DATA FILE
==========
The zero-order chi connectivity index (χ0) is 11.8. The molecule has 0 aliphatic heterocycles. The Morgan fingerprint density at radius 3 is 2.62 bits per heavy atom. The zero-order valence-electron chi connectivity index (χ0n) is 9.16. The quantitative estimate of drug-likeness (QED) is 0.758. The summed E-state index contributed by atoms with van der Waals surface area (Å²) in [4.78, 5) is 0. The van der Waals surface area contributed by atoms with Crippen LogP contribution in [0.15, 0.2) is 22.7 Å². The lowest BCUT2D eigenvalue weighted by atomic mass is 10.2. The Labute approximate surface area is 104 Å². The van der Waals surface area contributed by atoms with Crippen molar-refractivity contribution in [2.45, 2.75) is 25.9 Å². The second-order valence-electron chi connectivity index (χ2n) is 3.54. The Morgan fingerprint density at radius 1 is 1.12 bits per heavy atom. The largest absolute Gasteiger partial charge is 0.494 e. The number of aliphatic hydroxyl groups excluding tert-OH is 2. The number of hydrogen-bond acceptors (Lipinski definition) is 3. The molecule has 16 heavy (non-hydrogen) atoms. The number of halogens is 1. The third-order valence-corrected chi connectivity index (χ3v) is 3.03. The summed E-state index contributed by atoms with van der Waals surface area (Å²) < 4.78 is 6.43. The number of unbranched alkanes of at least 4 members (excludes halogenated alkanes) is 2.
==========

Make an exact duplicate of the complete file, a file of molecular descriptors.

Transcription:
The zero-order chi connectivity index (χ0) is 11.8. The molecule has 0 aliphatic heterocycles. The Morgan fingerprint density at radius 3 is 2.62 bits per heavy atom. The zero-order valence-electron chi connectivity index (χ0n) is 9.16. The quantitative estimate of drug-likeness (QED) is 0.758. The summed E-state index contributed by atoms with van der Waals surface area (Å²) in [4.78, 5) is 0. The van der Waals surface area contributed by atoms with Crippen LogP contribution in [0.15, 0.2) is 22.7 Å². The lowest BCUT2D eigenvalue weighted by atomic mass is 10.2. The Labute approximate surface area is 104 Å². The van der Waals surface area contributed by atoms with Crippen molar-refractivity contribution in [2.45, 2.75) is 25.9 Å². The second-order valence-electron chi connectivity index (χ2n) is 3.54. The Morgan fingerprint density at radius 1 is 1.12 bits per heavy atom. The largest absolute Gasteiger partial charge is 0.494 e. The number of aliphatic hydroxyl groups excluding tert-OH is 2. The number of hydrogen-bond acceptors (Lipinski definition) is 3. The molecule has 16 heavy (non-hydrogen) atoms. The number of halogens is 1. The third-order valence-corrected chi connectivity index (χ3v) is 3.03. The summed E-state index contributed by atoms with van der Waals surface area (Å²) < 4.78 is 6.43. The number of unbranched alkanes of at least 4 members (excludes halogenated alkanes) is 2.